The Donington Collection
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On Sunday after the Autosport Show Alan Lis, his friend Tim,
and myself drove north from Birmingham to the Donington race
track to see the racecar collection there. I didn't pick up any
literature, but I think I'm right that Tom Wheatcroft is the
owner of the track and the collection.
Alan took this photo of me in front of the magnificent monument
near the entrance to the building. The sculpture depicts Senna
and Fangio acknowledging each other with a hand wave. Their race
wins are on the side panels. Here's a closeup.
This Dunlop display shows how tires started out tall and skinny
and evolved toward short and wide.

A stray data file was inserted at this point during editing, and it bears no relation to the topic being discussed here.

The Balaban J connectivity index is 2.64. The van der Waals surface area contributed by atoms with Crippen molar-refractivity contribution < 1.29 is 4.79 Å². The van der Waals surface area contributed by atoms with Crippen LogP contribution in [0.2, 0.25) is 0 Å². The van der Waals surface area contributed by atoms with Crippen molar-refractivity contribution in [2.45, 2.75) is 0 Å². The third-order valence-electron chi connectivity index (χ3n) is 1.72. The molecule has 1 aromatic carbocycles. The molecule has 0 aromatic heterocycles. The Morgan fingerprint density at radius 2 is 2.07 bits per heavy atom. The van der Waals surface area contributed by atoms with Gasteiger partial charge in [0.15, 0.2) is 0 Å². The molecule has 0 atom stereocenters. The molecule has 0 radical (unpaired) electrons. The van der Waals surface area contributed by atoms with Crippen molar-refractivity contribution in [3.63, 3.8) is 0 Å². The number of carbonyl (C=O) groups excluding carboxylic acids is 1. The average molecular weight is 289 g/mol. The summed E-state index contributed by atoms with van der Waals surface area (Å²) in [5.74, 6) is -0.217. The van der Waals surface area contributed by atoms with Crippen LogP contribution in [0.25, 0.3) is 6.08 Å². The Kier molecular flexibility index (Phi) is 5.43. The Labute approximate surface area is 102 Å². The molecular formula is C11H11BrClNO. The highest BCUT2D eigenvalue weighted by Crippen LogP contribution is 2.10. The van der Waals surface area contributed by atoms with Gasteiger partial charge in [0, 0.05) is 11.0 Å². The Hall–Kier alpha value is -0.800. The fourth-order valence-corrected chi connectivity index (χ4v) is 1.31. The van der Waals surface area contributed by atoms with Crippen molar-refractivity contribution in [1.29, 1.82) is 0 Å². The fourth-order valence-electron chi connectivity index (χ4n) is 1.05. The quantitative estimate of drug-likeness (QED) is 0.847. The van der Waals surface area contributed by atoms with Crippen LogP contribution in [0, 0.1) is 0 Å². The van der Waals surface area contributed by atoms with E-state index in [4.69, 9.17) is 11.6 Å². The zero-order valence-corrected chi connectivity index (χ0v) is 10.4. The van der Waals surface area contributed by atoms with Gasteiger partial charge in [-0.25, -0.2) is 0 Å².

This is the Porsche GP car with which Dan Gurney won his only
Formula 1 race.
An interesting detail: The brake disc is bolted to the wheel
on its outer diameter. There isn't a brake hat bolted between
the brake disc and the hub.
Here's a whole room full of McLaren F1 cars. I counted
The Tyrell 6-wheel GP car. An attempt to lower tire drag without
sacrificing grip. F1 racing was much more open to innovation
Another monument to needless complexity! The BRM H-16 F1 engine
of 1966, 67. Right, that's two flat-eights bolted together. 64
valves. Lots of places to leak. Notice the puddles on the steel
frame under the engine.
This is the Maserati driven by Tazio Nuvolari in 1934. They
made the pieces pretty back then. Notice the wide, large diameter
brake drums. Below you can see a screen to keep rocks out of
the air scoop.
Notice the longitudinal leaf spring with a multi-plate friction
damper. A turn on the nut pressed the plates together more tightly
and increased damping. The end plates and two middle plates bolt
on this side. The three other plates bolt on the other side.
Six friction disks are sandwiched between. I think it's a beam
axle with the spring underslung.
I definitely recommend a trip to Donington if you get to The